Topical and oral preparations of nicotinamide (the amide form of vitamin B3) have been suggested as alternative medical treatments.[134] It is thought to improve acne due to its anti-inflammatory properties, its ability to suppress sebum production, and by promoting wound healing.[134] Topical and oral preparations of zinc have similarly been proposed as effective treatments for acne; evidence to support their use for this purpose is limited.[135] The purported efficacy of zinc is attributed to its capacity to reduce inflammation and sebum production, and inhibit P. acnes.[135] Antihistamines may improve symptoms among those already taking isotretinoin due to their anti-inflammatory properties and their ability to suppress sebum production.[136]
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A 2013 study on acne vulgaris in The Nurse Practitioner concurred that a multidimensional approach to acne is usually necessary because most people have a combination of symptoms. Based on the advice of dermatologists and aestheticians, we turned our focus to regimen sets, analyzing the ingredients of more than 40 kits before finding our top picks.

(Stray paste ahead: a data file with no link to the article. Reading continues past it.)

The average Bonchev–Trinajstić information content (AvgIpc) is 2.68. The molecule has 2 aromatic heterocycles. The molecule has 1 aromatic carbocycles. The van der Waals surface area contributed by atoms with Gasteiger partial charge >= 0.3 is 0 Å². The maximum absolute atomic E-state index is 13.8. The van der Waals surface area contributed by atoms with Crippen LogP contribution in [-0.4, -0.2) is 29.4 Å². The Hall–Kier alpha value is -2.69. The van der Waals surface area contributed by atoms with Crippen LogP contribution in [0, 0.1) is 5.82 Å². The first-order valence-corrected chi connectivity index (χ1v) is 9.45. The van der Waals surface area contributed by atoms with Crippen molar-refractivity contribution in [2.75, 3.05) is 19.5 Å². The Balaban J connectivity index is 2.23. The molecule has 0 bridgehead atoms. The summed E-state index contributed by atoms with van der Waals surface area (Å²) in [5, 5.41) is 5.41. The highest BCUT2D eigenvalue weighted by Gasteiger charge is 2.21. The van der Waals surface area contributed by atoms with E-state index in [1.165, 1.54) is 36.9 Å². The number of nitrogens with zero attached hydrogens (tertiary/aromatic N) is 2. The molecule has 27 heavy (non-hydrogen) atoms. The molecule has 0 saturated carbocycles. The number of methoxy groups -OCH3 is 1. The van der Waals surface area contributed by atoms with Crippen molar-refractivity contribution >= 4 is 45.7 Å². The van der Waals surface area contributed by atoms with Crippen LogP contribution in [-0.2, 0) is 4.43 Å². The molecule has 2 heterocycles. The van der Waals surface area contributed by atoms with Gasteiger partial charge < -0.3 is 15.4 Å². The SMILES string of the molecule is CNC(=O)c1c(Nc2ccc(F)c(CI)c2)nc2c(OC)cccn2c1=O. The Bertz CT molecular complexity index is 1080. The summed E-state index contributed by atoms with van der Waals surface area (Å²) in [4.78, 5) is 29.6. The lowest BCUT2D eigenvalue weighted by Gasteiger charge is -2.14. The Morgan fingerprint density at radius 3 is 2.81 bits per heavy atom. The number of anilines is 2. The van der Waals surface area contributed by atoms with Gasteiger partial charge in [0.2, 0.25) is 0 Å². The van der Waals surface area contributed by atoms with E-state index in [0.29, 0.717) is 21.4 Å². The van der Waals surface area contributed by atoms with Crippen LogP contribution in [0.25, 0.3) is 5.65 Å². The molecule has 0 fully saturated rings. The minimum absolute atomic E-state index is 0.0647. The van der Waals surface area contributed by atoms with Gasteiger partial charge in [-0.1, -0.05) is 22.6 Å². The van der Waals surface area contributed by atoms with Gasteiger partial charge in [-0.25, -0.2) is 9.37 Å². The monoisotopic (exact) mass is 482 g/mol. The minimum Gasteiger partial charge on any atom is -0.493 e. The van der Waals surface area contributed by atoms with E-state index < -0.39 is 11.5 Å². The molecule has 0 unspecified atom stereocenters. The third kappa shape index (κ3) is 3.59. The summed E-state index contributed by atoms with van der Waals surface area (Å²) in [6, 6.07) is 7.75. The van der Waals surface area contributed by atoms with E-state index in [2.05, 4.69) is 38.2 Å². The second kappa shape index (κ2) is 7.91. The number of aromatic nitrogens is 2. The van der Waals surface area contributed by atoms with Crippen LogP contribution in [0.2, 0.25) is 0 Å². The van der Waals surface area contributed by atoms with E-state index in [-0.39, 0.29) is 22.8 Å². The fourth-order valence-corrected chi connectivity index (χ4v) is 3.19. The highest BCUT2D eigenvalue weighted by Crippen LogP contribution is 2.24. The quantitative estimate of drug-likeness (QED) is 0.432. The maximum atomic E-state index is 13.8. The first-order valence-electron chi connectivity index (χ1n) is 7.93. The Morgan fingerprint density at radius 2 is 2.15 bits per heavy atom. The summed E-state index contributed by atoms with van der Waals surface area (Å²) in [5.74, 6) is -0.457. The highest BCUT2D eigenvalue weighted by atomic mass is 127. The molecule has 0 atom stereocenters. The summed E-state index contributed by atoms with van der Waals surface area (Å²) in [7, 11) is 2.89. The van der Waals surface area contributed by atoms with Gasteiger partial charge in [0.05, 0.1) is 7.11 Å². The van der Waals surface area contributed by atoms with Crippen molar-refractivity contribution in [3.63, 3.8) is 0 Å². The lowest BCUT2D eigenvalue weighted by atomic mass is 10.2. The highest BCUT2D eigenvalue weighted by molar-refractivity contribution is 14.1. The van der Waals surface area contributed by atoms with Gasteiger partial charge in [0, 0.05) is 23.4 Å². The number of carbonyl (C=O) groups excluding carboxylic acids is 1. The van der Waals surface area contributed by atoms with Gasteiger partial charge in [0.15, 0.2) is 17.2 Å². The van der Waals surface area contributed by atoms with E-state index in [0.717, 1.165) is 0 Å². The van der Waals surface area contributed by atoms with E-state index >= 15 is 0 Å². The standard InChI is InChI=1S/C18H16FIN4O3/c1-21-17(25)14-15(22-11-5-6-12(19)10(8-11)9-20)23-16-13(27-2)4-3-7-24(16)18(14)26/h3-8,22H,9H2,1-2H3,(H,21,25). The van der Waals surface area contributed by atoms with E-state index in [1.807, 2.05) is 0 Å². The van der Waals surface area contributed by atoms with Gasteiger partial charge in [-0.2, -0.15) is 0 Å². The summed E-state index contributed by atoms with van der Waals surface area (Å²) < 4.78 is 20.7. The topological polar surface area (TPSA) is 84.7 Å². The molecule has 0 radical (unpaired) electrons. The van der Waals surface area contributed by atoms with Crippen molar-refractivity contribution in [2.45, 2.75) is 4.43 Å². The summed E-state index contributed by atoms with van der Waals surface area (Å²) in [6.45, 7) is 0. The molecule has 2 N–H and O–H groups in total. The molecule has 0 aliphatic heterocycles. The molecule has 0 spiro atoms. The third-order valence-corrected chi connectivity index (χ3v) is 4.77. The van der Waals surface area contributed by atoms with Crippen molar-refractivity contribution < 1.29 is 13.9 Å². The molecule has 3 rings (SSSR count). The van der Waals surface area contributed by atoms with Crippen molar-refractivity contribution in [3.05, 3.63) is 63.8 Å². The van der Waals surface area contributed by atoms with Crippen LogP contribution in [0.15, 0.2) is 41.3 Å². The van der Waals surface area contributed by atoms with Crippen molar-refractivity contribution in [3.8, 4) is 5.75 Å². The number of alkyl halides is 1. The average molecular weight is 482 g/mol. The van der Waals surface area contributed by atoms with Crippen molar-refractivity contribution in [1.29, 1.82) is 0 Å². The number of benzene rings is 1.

The product is made on the basis of the active substance, glycolic acid, necessary for the effective cleansing of the skin from dirt, oil and dead cells. The usage of the product allows to eliminate wrinkles, acne marks, scars, pigment spots. The regular daily washing gives the skin a fresh and youthful appearance, tightens sagging skin, restores elasticity and natural glow.
Retinoids: Retinoids are substances that are derived from vitamin A, which includes retinol, but also includes synthetic versions of retinol with activated retinoic acid which tends to be more effective in treating acne. Retinoic acid has been shown to reduce sebum production8 and regulate skin cell production9, which together can greatly reduce acne. These synthetic retinoids include adapalene, tretinoin, isotretinoin, and others. Although these synthetic options are more reliably effective, they also tend to have more side effects, like burning, itching, and dryness. Unlike retinol, which is available over-the-counter, nearly all synthetic retinoids are prescription-only. One of the main exceptions is Differin, which is a brand that sells a topical gel containing adapalene, a mild synthetic retinoid, over-the-counter.